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Without any semblance of reasonable doubt, the corpse that lies rigid on the steel table belongs to Dimitri A. Blaiddyd.

Someone fixed him up real good before the gang got here. The cloth has only been pulled down to his shoulders but what’s visible doesn’t appear to be any shade of bruised or broken. His hair pools to his shoulders but not a single lock is matted. His lips are pursed tight, maybe too tight for anyone’s liking. He looks like he just had his soul sucked out of him through the straw of a Capri-Sun pouch, sure, but maybe that was just him in life, just as he is in death.

And he is dead. Definitely dead. Absolutely no question.

Sylvain has to remind himself of that fact as he steps out from one cold room into another, as if there was any margin of a chance that he could be wrong.

“Yep, it’s him,” he says to the other two. A part of him wishes he didn’t have to say that. The other part of him is glad to have some closure.

“Shit.” Ingrid props her elbow against her chair’s armrest, bringing her hand right under her nose. The entire room feels her exhale against her palm.

“What did he look like?” Felix’s voice has lost its edge. What spills forth in Sylvain’s direction is reduced to a mumbled slurry of a question.

“Do you want to see?”

“Do I have to?”

“It’s okay to say no.”

Felix sinks back further into the plush of his chair.

“Well, it’s Dimitri so he still looks like shit,” Sylvain continues. “But he’s, uh. He’s not mangled or anything. Or blue and bloated. He got some work done on him. He looks good. He really does.”

A few scattered sniffles fill in the gaps of silence.

“I’m truly sorry for your loss,” says the funeral home manager, positioned in the opposite doorway. He stands just as rigid as any other body that passes through his domain but his tone remains recognizably sincere.

The words “thank you” don’t come out of their mouths but a collective nod is enough to suffice.

“I think we’re ready to discuss logistics.” Sylvain takes the lead. He’s planning to do his grieving elsewhere. “We’ve already decided to take him back home to Fhirdiad and cremate him there. How do we get that ball rolling?”

“Well.” The manager takes a deep breath in before proceeding to hand the trio a printed sheet. “Our sole hearse driver returns tomorrow. Until then, be assured that your friend will be kept safe and sound here before he can be shipped up in the morning."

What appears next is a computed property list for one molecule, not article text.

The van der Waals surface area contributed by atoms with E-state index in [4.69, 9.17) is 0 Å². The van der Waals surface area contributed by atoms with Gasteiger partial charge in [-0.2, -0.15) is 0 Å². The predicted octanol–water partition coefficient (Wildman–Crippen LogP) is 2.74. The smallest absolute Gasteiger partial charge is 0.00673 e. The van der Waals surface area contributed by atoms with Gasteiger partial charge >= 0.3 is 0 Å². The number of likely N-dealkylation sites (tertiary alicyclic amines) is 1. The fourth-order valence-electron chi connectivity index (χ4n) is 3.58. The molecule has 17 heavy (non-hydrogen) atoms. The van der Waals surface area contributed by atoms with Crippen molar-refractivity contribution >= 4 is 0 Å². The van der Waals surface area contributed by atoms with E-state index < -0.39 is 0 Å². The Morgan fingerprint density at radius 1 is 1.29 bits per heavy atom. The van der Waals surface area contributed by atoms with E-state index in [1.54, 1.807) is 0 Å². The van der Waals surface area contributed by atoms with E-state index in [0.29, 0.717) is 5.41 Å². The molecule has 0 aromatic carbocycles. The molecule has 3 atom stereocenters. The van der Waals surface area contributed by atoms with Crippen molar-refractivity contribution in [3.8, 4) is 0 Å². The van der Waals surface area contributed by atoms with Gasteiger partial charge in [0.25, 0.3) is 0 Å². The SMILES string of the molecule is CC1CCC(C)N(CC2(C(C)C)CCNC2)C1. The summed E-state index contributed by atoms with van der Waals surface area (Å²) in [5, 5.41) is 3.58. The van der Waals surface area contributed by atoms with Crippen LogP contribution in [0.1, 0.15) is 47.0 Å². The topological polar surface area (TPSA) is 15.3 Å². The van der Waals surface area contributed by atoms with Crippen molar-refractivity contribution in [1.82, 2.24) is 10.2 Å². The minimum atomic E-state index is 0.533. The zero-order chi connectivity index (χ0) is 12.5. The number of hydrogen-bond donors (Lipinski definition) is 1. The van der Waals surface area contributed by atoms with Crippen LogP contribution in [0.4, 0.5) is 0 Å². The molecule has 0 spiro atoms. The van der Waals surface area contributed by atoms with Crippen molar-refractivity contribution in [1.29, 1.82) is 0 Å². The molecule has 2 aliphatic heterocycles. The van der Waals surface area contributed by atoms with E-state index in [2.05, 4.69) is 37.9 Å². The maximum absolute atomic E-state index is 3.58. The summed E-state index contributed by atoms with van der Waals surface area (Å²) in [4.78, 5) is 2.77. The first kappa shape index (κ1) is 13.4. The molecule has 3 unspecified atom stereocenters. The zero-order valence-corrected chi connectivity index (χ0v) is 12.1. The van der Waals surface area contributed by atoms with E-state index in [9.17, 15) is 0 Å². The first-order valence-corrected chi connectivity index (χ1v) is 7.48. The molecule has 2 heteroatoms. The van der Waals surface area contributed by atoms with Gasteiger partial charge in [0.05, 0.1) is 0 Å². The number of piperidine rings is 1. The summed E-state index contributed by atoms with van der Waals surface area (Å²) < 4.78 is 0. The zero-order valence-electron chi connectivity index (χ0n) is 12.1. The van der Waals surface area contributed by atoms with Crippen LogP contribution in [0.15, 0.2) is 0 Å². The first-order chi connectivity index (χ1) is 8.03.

“So we’ll have to leave him for the night?” Felix crosses his arms.

“This is going to cost us thousands. We can’t afford to do this,” Ingrid whispers to Sylvain at her side. Her other hand grasps the paper.

“We can’t,” he whispers back. “But I do have an idea that’s quick and cost-effective. We’ll have to cooperate, though.”

They look into each other’s eyes until his idea clicks into her head.

“...You can’t possibly--”

“No, we can. I think we can do it.”


The rear end of a white casket hangs out the rear end of Sylvain’s hatchback Ford Taurus.

White was the right choice. White is like a Faerghus winter. They used to bury him in snow when they were kids. He would lay there, taking it in stride. He was no stranger to cold. Never was. Never will be. 

It looks much too pure to be protruding out of an old wagon like this. Sylvain straps it in with a collection of hooks and bungee cords.

“He’s going to fly out,” Felix observes. “He’ll slide right out the moment we hit the interstate.”

“He’ll be fine,” Sylvain insists. “Look at all these bungee cords. I’ve carried furniture like this at 80 MPH all the way from the IKEA in Arianrhod.”

“What happens if, by any chance, he does fall out?” Ingrid asks.

“He’s dead. It’s not like he can get killed again. We’ll just pull over and scoop him back up,” Sylvain answers with an actual grin on his face. Ingrid refrains from slapping it right off but she does respond with a furrowed glare.

“Okay, fine.” He digs into the backseat for a roll of duct tape and proceeds to wrap numerous rings around the width of the casket. “If he takes a tumble, he can’t fall out.”

“Great,” Felix remarks. “It’s going to be a pain in the ass to get him out now.”

“Just burn him with the casket,” Sylvain waves him off as he gets into the driver’s seat. “Easy peasy.”

“Are you kidding?” Ingrid takes her post at the passenger’s seat. “We almost had to take out a loan for that thing. We’re pawning it off the moment Dimitri’s body hits the incinerator.”